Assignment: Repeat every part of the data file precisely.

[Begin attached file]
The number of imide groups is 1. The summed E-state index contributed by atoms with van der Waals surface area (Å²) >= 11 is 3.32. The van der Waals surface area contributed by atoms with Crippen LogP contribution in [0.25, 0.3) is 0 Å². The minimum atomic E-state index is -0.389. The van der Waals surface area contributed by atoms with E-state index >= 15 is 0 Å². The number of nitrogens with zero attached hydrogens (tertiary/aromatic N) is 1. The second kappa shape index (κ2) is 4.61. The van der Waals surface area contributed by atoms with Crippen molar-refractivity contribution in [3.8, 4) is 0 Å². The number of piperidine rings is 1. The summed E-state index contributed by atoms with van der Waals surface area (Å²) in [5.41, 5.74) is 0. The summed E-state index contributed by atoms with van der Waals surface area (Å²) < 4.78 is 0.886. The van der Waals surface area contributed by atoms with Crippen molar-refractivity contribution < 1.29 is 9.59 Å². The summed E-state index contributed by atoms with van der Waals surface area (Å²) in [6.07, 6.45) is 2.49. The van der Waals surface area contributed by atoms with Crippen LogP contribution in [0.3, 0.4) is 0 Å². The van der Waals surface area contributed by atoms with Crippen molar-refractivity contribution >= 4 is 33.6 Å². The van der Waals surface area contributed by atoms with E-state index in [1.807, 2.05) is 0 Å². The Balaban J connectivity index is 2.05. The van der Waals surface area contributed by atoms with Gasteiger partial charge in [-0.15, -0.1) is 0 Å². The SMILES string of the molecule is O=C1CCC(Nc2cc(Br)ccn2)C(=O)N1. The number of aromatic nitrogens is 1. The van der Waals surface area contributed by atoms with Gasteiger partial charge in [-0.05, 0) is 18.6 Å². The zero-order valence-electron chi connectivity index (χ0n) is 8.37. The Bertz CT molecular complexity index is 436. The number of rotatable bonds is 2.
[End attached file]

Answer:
The number of imide groups is 1. The summed E-state index contributed by atoms with van der Waals surface area (Å²) >= 11 is 3.32. The van der Waals surface area contributed by atoms with Crippen LogP contribution in [0.25, 0.3) is 0 Å². The minimum atomic E-state index is -0.389. The van der Waals surface area contributed by atoms with E-state index >= 15 is 0 Å². The number of nitrogens with zero attached hydrogens (tertiary/aromatic N) is 1. The second kappa shape index (κ2) is 4.61. The van der Waals surface area contributed by atoms with Crippen molar-refractivity contribution in [3.8, 4) is 0 Å². The number of piperidine rings is 1. The summed E-state index contributed by atoms with van der Waals surface area (Å²) in [5.41, 5.74) is 0. The summed E-state index contributed by atoms with van der Waals surface area (Å²) < 4.78 is 0.886. The van der Waals surface area contributed by atoms with Crippen molar-refractivity contribution < 1.29 is 9.59 Å². The summed E-state index contributed by atoms with van der Waals surface area (Å²) in [6.07, 6.45) is 2.49. The van der Waals surface area contributed by atoms with Crippen LogP contribution in [0.3, 0.4) is 0 Å². The van der Waals surface area contributed by atoms with Crippen molar-refractivity contribution >= 4 is 33.6 Å². The van der Waals surface area contributed by atoms with E-state index in [1.807, 2.05) is 0 Å². The Balaban J connectivity index is 2.05. The van der Waals surface area contributed by atoms with Gasteiger partial charge in [-0.15, -0.1) is 0 Å². The SMILES string of the molecule is O=C1CCC(Nc2cc(Br)ccn2)C(=O)N1. The number of aromatic nitrogens is 1. The van der Waals surface area contributed by atoms with Gasteiger partial charge in [-0.05, 0) is 18.6 Å². The zero-order valence-electron chi connectivity index (χ0n) is 8.37. The Bertz CT molecular complexity index is 436. The number of rotatable bonds is 2.